“Every piece of paper, including the scratch paper, the paper that one of our computers might have done some figuring on, every piece of scrap paper was gathered up,” Maj. Hal Knight, who carried out the falsification on the ground in South Vietnam, testified to Congress in 1973: “I would wait until daylight, and as soon as that time came, I would go out and burn that.”

For Kissinger and the other men who bombed Cambodia for four years, this was a way of subverting the soulless enervation of “systems analysis,” of taking war out of the hands of bureaucrats and giving it back to the warriors.

Kissinger was much more aware of the philosophical foundation of his positions than most other postwar defense intellectuals. Yet, what is more important, at least in terms of understanding the evolution of the national security state, is how his critique reflects a deeper current in American history.

The idea that spirit and intuition need to be restored to a society that had become “overcivilized” and “overrationalized,” too dependent on logic, instruments, information, and mathematics, has a pedigree reaching back at least to the late 1800s. “Life is painting a picture, not doing a sum,” said Oliver Wendell Holmes, in a 1911 Harvard address (quoted by Kissinger in his undergraduate thesis).

Throughout the twentieth century, and into the twenty-first, every generation seemed to throw up a new cohort of “declinists,” militarists who warn about the establishment’s supposed overreliance on data and expertise, complain about the caution generated by too much bureaucracy, protest the enervation that results from too much information. The solution to such lassitude is, inevitably, more war, or at least more of a willingness to wage war, which often leads to war.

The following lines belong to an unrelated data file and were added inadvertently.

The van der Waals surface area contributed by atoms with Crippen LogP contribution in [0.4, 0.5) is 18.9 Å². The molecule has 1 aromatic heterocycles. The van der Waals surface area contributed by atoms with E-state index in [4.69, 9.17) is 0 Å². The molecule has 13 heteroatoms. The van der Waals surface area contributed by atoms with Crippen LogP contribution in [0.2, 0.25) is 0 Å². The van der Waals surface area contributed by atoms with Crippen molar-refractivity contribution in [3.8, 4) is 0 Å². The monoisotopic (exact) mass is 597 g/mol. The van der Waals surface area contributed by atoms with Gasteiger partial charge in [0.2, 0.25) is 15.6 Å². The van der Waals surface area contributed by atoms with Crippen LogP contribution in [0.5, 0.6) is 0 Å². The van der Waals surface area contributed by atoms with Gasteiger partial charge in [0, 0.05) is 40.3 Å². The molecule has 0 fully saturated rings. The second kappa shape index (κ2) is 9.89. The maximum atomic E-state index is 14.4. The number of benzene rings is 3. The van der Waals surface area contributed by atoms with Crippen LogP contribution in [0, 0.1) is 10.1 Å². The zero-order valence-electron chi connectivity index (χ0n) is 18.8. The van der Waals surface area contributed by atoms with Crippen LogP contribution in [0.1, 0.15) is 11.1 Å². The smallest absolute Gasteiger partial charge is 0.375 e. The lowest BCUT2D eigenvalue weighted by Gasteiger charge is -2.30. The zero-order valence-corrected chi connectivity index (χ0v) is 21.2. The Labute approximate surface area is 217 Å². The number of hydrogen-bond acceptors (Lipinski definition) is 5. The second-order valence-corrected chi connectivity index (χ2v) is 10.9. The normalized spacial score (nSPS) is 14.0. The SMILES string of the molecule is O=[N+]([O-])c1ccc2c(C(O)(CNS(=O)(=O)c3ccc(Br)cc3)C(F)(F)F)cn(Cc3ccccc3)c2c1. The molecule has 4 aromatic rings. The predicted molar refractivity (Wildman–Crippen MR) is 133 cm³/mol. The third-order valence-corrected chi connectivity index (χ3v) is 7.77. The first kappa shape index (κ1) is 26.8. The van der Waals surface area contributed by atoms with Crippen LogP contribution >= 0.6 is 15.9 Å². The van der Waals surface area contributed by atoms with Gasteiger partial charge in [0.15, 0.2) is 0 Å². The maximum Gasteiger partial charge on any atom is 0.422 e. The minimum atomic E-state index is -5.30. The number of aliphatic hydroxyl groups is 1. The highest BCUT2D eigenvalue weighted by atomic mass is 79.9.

Kissinger, in the 1950s and 1960s was part of one such cohort, contributing to the era’s right-wing lurch in defense thinking, the idea that we needed to fight little wars in gray areas with resolve. In the mid-1970s, ironically, he himself was a primary target of just such a critique, at the hands of Ronald Reagan and the first generation of neoconservatives.

But before we get to that irony, there’s another worth considering: the role that one of Robert McNamara’s left-behinds, the economist Daniel Ellsberg — a man who liked to do his sums, whose understanding of the way the world worked was so diametrically opposed to Henry Kissinger’s metaphysics that he might be thought of as an anti-Kissinger — had in bringing down the Nixon White House.

Henry Kissinger and Daniel Ellsberg did their undergraduate and graduate studies at Harvard around the same time, both young veterans on scholarship and both brilliant and precocious. And it was Ellsberg, stationed in the US embassy in Saigon, who briefed Kissinger during his first visit to South Vietnam.

Like Kissinger, Ellsberg was interested in the question of contingency and choice in human affairs. But Ellsberg approached the subject as an economist, going on to do groundbreaking work in game theory and abstract modeling. Focused on atomized individuals engaged in a series of rational cost-benefit transactions aimed to maximize their advantage, these methods were far removed from Kissinger’s metaphysical approach to history, ideas, and culture.

Kissinger, in fact, had Ellsberg’s kind of methodology in mind when he criticized, in his undergraduate thesis, the smallness of American social science and the conceits of “positivism,” the idea that truth or wisdom could be derived from logical postulates or mathematical formulas.

Ellsberg spoke the language of axioms, theorems, and proofs, and believed that sentences like this could help defense strategists plan for nuclear war: